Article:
OBC represents a fundamental change to the certification process, but it’s important to highlight that OBC isn’t completely unfamiliar territory. There is likely to be some carry-over from the certification process as described in the Medicaid Enterprise Certification Toolkit (MECT) version 2.3. The current Medicaid Enterprise Certification (MEC) checklists serve as the foundation for a more abbreviated set of criteria. New evaluation criteria will look and feel like the criteria of old but are likely to be a fraction of the 741 criteria present in the MECT version 2.3.

OBC offers several benefits to states as you navigate federal certification requirements:

  1. You will experience a reduction in the amount of time, effort, and resources necessary to undertake the certification process. 
  2. OBC refocuses procurement in terms of enhancements to the program, not in new functions. Consequently, states will also be able to demonstrate the benefits that each module brings to the program which can be integral to stakeholder support of each module. 
  3. Early adoption of the OBC process can allow you to play a more proactive role in certification efforts.

Continue to check back for a series of our project case studies. Additionally, if you are considering an OBC effort and have questions, please contact our team. You can read the OBC guidance on the CMS website here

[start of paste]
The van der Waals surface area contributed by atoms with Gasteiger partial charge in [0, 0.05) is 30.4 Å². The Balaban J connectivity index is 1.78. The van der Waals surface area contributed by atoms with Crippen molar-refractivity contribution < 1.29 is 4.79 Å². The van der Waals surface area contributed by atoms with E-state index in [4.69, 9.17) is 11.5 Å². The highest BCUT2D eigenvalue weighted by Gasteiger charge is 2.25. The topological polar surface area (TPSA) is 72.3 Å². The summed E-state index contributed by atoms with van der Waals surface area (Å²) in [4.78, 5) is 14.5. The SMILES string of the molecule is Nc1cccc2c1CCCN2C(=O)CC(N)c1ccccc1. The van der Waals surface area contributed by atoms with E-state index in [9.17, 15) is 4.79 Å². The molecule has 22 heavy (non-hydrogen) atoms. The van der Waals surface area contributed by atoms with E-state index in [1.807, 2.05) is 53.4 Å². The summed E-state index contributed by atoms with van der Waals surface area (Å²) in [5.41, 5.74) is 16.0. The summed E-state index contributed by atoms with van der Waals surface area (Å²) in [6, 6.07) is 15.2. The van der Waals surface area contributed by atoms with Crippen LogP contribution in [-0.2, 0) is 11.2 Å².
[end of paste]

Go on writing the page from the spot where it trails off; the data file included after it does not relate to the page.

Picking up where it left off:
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Three steps to outcomes-based certification

Editor's note: Read this if you are a CTO, CIO, or administrator at a college or university. This is the first blog in a series on business lessons and best practices from American literature. For this series, interviewees select from a list of American literary quotes through which to view, and discuss, their focus or industry. The goal? To generate some novel insight.

The interviewees: David Houle and Joseph Traino, consultants at BerryDunn
The focus: Higher education
The quote: “Our inventions are wont to be pretty toys . . . They are but improved means to an unimproved end.”  -- Henry David Thoreau, Walden; or, Life in the Woods

Thoreau wrote this shortly after the Industrial Revolution. How does its cynicism apply to higher education during the Digital Revolution?

David Houle (DH): It speaks to my basic philosophy about applying technology to the needs of higher education clients. I’m not a “technology for the sake of technology” cheerleader. 

Joseph Traino (JT): People often believe that applying new technology to a business problem is going to solve the business problem. That rarely happens. For example, most higher education clients have a student information system. These clients often feel that, in order to resolve certain issues, they should update the system software, whereas the issues are often resolved by updating business practices to be more efficient and effective.